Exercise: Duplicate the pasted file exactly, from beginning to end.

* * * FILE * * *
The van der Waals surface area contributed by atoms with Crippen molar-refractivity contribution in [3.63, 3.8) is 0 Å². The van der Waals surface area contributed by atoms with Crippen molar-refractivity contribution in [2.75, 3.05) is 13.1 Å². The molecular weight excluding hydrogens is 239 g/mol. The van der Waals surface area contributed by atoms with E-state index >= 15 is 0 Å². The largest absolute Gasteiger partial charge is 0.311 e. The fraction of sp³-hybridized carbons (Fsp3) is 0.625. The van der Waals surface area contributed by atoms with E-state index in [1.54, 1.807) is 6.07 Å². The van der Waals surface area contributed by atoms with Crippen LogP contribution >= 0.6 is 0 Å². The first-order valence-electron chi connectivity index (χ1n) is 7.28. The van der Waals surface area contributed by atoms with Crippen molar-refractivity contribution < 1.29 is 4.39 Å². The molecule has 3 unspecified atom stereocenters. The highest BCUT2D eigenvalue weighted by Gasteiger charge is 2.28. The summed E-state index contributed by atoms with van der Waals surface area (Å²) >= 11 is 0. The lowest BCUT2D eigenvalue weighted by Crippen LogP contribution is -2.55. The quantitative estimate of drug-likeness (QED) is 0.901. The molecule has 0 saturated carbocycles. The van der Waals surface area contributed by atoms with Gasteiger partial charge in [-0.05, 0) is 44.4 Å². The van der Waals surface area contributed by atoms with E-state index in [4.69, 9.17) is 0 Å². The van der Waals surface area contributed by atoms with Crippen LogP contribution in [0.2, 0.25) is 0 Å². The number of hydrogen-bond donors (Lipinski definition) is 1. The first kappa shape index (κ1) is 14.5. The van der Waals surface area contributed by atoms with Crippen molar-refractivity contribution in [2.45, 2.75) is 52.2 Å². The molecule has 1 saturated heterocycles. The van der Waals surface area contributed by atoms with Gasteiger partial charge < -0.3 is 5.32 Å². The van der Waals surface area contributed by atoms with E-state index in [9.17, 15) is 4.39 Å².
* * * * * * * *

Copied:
The van der Waals surface area contributed by atoms with Crippen molar-refractivity contribution in [3.63, 3.8) is 0 Å². The van der Waals surface area contributed by atoms with Crippen molar-refractivity contribution in [2.75, 3.05) is 13.1 Å². The molecular weight excluding hydrogens is 239 g/mol. The van der Waals surface area contributed by atoms with E-state index >= 15 is 0 Å². The largest absolute Gasteiger partial charge is 0.311 e. The fraction of sp³-hybridized carbons (Fsp3) is 0.625. The van der Waals surface area contributed by atoms with E-state index in [1.54, 1.807) is 6.07 Å². The van der Waals surface area contributed by atoms with Crippen LogP contribution >= 0.6 is 0 Å². The first-order valence-electron chi connectivity index (χ1n) is 7.28. The van der Waals surface area contributed by atoms with Crippen molar-refractivity contribution < 1.29 is 4.39 Å². The molecule has 3 unspecified atom stereocenters. The highest BCUT2D eigenvalue weighted by Gasteiger charge is 2.28. The summed E-state index contributed by atoms with van der Waals surface area (Å²) >= 11 is 0. The lowest BCUT2D eigenvalue weighted by Crippen LogP contribution is -2.55. The quantitative estimate of drug-likeness (QED) is 0.901. The molecule has 0 saturated carbocycles. The van der Waals surface area contributed by atoms with Gasteiger partial charge in [-0.05, 0) is 44.4 Å². The van der Waals surface area contributed by atoms with E-state index in [4.69, 9.17) is 0 Å². The van der Waals surface area contributed by atoms with Crippen LogP contribution in [0.2, 0.25) is 0 Å². The number of hydrogen-bond donors (Lipinski definition) is 1. The first kappa shape index (κ1) is 14.5. The van der Waals surface area contributed by atoms with Crippen molar-refractivity contribution in [2.45, 2.75) is 52.2 Å². The molecule has 1 saturated heterocycles. The van der Waals surface area contributed by atoms with Gasteiger partial charge < -0.3 is 5.32 Å². The van der Waals surface area contributed by atoms with E-state index in [9.17, 15) is 4.39 Å².